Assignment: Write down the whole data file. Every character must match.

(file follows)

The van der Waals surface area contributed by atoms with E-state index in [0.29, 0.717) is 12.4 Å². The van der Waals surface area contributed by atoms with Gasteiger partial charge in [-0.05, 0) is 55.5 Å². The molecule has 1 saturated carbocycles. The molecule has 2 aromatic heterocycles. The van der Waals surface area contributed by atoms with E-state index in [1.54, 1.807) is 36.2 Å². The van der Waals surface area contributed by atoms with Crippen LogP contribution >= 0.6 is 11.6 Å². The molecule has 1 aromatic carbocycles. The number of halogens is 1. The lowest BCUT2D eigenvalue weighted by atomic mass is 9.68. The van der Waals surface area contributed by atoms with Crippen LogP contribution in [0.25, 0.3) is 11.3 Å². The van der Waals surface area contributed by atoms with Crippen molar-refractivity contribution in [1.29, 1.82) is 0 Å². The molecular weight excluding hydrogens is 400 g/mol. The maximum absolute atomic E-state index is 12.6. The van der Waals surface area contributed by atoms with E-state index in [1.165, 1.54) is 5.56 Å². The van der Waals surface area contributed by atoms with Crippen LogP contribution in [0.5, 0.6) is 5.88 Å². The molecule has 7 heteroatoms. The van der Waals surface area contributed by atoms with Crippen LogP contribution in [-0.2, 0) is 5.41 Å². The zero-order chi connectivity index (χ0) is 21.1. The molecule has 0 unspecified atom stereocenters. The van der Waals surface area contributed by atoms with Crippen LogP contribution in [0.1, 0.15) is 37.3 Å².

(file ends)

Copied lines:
The van der Waals surface area contributed by atoms with E-state index in [0.29, 0.717) is 12.4 Å². The van der Waals surface area contributed by atoms with Gasteiger partial charge in [-0.05, 0) is 55.5 Å². The molecule has 1 saturated carbocycles. The molecule has 2 aromatic heterocycles. The van der Waals surface area contributed by atoms with E-state index in [1.54, 1.807) is 36.2 Å². The van der Waals surface area contributed by atoms with Crippen LogP contribution >= 0.6 is 11.6 Å². The molecule has 1 aromatic carbocycles. The number of halogens is 1. The lowest BCUT2D eigenvalue weighted by atomic mass is 9.68. The van der Waals surface area contributed by atoms with Crippen LogP contribution in [0.25, 0.3) is 11.3 Å². The van der Waals surface area contributed by atoms with Crippen molar-refractivity contribution in [1.29, 1.82) is 0 Å². The molecular weight excluding hydrogens is 400 g/mol. The maximum absolute atomic E-state index is 12.6. The van der Waals surface area contributed by atoms with E-state index in [1.165, 1.54) is 5.56 Å². The van der Waals surface area contributed by atoms with Crippen LogP contribution in [0.5, 0.6) is 5.88 Å². The molecule has 7 heteroatoms. The van der Waals surface area contributed by atoms with Crippen LogP contribution in [-0.2, 0) is 5.41 Å². The zero-order chi connectivity index (χ0) is 21.1. The molecule has 0 unspecified atom stereocenters. The van der Waals surface area contributed by atoms with Crippen LogP contribution in [0.1, 0.15) is 37.3 Å².